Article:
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How to Cook a Florida Lobster

Posted by Lacey Hagler on Thursday, September 13th, 2018 at 11:34am.

Now that you’ve caught and cleaned a Florida lobster, here’s how to cook it.

If you want it to remain fresh, it needs to at least be refrigerated. If you’re storing it for longer than 72 hours, lobster tails should be wrapped tightly in wax paper or tin foil then kept in an airtight bag in the freezer. Once you’re ready to cook, make sure it is fully thawed for a few hours in the fridge before preparation.

Lobster tail is a very versatile meat and can be included in pasta dishes, on salads, in sandwiches, in soups, or next to a filet for a delicious surf n’ turf entree. The simplest method of cooking is to steam or boil the tail until the meat is white and the shell is deep red. The estimated cooking time is 1 minute per ounce if boiling and 5-7 minutes if steaming. Remember to salt the water so the meat keeps its true flavor.

Other methods of cooking lobster tails including broiling, barbequing, and baking. The lobster tails can be cooked using these methods by easily splitting the tail in half lengthwise and basting the lobster meat with butter and herbs. Cooking times will vary with the cooking method.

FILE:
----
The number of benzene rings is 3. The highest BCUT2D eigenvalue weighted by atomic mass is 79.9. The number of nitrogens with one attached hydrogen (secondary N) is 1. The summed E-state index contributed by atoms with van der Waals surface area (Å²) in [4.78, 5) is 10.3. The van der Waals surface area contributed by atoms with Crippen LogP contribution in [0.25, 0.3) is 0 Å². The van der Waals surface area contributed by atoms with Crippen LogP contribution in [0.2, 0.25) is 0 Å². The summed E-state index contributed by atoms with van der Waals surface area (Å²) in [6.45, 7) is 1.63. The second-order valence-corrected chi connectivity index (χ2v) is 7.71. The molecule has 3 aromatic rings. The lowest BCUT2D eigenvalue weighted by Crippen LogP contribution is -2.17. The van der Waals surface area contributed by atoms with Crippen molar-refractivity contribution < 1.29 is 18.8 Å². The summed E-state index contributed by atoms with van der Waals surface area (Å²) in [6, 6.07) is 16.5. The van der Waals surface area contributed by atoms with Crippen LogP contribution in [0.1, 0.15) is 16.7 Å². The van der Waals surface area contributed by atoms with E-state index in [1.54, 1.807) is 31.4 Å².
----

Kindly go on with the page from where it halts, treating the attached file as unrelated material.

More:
If you’d rather grill or bake your lobster tails, here is a deliciously buttery recipe guaranteed to please your guests.

Prep Time: 5 Minutes

Cook Time: 20 Minutes

Yield: 1 Lobster Tail per person

1 Florida Lobster Tail
1 Tablespoon Butter
1 Tablespoon fresh minced Garlic
Heavy Duty Aluminum Foil

Preheat oven to 350 F or grill to medium high.

Cut the tails lengthwise from top to bottom on the top half of the shell, leaving the bottom half intact.

Place tail open side up on a piece of heavy duty aluminum foil, then generously cover with fresh garlic and butter.

Tightly close the foil over the tails and place on the grill or in the oven. Average cooking time is 15-20 minutes, but may vary depending on the size of tail or the amount of tails you’re cooking at once, so check them a few times to avoid burning. Do not overcook or the meat will be tough and chewy. A fully cooked lobster tail will have firm white meat and a red shell.

Serve with a squeeze of lemon, a drizzle of melted butter, and parsley to garnish. Enjoy!

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